Christopher Edley, Jr. Not All Black and White: Affirmative Action, Race, and American Values. New York: Hill & Wang, 1996. xix + 294 pp. $25.00 (cloth), ISBN 978-0-8090-2955-6.
Reviewed by John Barnhill (Defense Megacenter, Oklahoma City)
Published on H-Pol (July, 1997)
Affirmative action is under attack. It's unfair, it's unworkable, it's unamerican. It's time to throw it away. Countering the calls for an end to affirmative action, Christopher Edley, Jr. calls for a reexamination of affirmative action. Let us, says Edley, use the challenge as an opportunity to reopen the debate about not just the programs but also the values that underpin each of the conflicts. As a former advisor to Bill Clinton and key player in the 1994-1995 Presidential review of affirmative action, Edley explores the moral issues that underlie the conflicted, sometimes prejudiced, and often uninformed American way of dealing with race. Edley works from the position that affirmative action needs fixing, not abandoning.
According to Edley, we face a racial crisis, and we are dealing from a position of weakness because of our ignorance and prejudice. The orthodoxy of the past twenty-five years, an orthodoxy set without resolving the underlying tensions, is giving way to a new debate. One instance of the new debate is the Presidential review of 1994-95. Also, the Republican Party is beginning to discuss whether to reject affirmative action or to become more inclusive, bring in people such as Colin Powell. The debate is barely begun, and, as Edley notes, the issues are extremely hard.
And they are extremely complex. Edley explores (as should all parties to the debate) underlying, competing values to establish which have the strongest validity. Then he choose sides. Edley lists some of the conflicting American values: idealism versus pragmatism; autonomy versus community; public versus private venues; and nation versus community. We are all members of multiple communities; conflicting values divide us within ourselves and separate us from others. As the debate warms and rhetoric reduces the chance for reflection and reexamination, the positions become rigid and reflexive, and the divide becomes more difficult to cross.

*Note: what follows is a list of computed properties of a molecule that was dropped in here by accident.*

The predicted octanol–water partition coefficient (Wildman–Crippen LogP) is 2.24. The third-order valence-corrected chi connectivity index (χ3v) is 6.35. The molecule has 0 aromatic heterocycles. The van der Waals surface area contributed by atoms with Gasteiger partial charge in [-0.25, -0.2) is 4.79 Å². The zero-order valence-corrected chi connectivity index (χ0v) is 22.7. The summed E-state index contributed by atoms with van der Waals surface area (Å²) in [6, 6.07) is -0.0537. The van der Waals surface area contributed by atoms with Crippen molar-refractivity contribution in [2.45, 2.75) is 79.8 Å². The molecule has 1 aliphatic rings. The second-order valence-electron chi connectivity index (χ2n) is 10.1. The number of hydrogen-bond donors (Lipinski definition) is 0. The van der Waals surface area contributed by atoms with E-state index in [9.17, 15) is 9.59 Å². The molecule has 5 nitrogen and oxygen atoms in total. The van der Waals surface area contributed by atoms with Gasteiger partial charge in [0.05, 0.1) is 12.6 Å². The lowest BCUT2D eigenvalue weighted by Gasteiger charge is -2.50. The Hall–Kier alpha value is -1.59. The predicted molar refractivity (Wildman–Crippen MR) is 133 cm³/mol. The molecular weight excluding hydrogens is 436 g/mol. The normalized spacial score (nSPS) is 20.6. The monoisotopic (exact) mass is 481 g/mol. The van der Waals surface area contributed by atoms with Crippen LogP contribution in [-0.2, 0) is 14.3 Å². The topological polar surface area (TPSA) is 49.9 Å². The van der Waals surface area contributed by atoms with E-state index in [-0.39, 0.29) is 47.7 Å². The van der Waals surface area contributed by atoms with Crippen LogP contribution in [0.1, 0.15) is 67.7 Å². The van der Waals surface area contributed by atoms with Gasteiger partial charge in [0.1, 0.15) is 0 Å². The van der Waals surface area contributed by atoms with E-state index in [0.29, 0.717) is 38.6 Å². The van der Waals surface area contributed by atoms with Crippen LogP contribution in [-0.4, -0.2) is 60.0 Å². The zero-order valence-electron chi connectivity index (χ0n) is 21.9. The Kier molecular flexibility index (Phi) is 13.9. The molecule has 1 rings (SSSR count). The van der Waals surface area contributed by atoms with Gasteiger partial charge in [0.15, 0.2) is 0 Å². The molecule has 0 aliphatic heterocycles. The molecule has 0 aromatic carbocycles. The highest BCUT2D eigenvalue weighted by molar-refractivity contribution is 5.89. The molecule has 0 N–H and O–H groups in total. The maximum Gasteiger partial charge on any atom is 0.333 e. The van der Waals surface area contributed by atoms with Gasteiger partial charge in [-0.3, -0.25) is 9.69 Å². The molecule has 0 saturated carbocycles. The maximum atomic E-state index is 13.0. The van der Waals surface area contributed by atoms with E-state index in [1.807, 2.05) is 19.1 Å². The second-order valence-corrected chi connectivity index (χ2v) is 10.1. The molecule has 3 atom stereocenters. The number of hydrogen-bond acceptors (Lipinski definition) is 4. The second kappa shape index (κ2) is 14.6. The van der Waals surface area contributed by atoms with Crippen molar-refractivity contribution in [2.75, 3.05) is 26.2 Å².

According to Edley, "the peril is that the many sharp differences between the races, expressed along hardened political and social battle lines, may be precursors for an escalating racial conflict and, ultimately, conflagration" (p. 3). In this time of crisis, we must begin building bridges. We must also redefine our beliefs about affirmative action. We must examine why we believe as we do, and why our opponents believe their way. What are the bases for our vision of America? Race relations are no longer a matter of politics or law. The crisis we face is moral.
What is affirmative action? Edley uses the definition from the White House review: "... any effort taken to expand opportunity for women or racial, ethnic, and national origin minorities by using membership in those groups that have been subject to discrimination as a consideration (in decision making or allocation of resources)" (pp. 16-17). Affirmative action programs come in all shapes and sizes: federal preference in contracting and hiring, affirmative action plans with goals, minority set-asides, and so on.
Affirmative action is not quotas; they're illegal. It is not a right; it is a means to a right, a tool. It is not perfect, but all programs are abused. Edley notes some of the abuses--making flexible goals rigid, converting them to quotas (even if it is illegal); emphasizing affirmative action at the expense of other goals such as merit (requiring a judgment call as to when the sacrifice is appropriate); unnecessary trammelling of innocent bystanders (affirmative action to correct wrongs in cases where no wrong is established); and fraud (minority set-aside businesses that are nothing more than fronts for otherwise ineligible firms).